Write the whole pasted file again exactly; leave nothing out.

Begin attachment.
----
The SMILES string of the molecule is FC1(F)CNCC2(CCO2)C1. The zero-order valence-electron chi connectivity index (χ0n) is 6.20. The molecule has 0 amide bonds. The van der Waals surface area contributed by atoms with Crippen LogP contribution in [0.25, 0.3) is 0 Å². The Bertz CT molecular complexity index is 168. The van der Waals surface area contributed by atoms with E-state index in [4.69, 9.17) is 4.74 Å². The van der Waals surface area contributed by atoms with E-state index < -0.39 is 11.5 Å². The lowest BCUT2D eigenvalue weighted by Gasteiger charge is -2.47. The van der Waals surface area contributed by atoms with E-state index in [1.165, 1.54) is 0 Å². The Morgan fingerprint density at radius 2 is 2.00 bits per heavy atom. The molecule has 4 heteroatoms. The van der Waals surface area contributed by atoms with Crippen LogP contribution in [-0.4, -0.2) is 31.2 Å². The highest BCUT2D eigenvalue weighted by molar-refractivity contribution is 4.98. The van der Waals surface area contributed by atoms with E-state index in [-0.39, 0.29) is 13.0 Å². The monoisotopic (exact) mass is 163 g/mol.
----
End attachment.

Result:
The SMILES string of the molecule is FC1(F)CNCC2(CCO2)C1. The zero-order valence-electron chi connectivity index (χ0n) is 6.20. The molecule has 0 amide bonds. The van der Waals surface area contributed by atoms with Crippen LogP contribution in [0.25, 0.3) is 0 Å². The Bertz CT molecular complexity index is 168. The van der Waals surface area contributed by atoms with E-state index in [4.69, 9.17) is 4.74 Å². The van der Waals surface area contributed by atoms with E-state index < -0.39 is 11.5 Å². The lowest BCUT2D eigenvalue weighted by Gasteiger charge is -2.47. The van der Waals surface area contributed by atoms with E-state index in [1.165, 1.54) is 0 Å². The Morgan fingerprint density at radius 2 is 2.00 bits per heavy atom. The molecule has 4 heteroatoms. The van der Waals surface area contributed by atoms with Crippen LogP contribution in [-0.4, -0.2) is 31.2 Å². The highest BCUT2D eigenvalue weighted by molar-refractivity contribution is 4.98. The van der Waals surface area contributed by atoms with E-state index in [-0.39, 0.29) is 13.0 Å². The monoisotopic (exact) mass is 163 g/mol.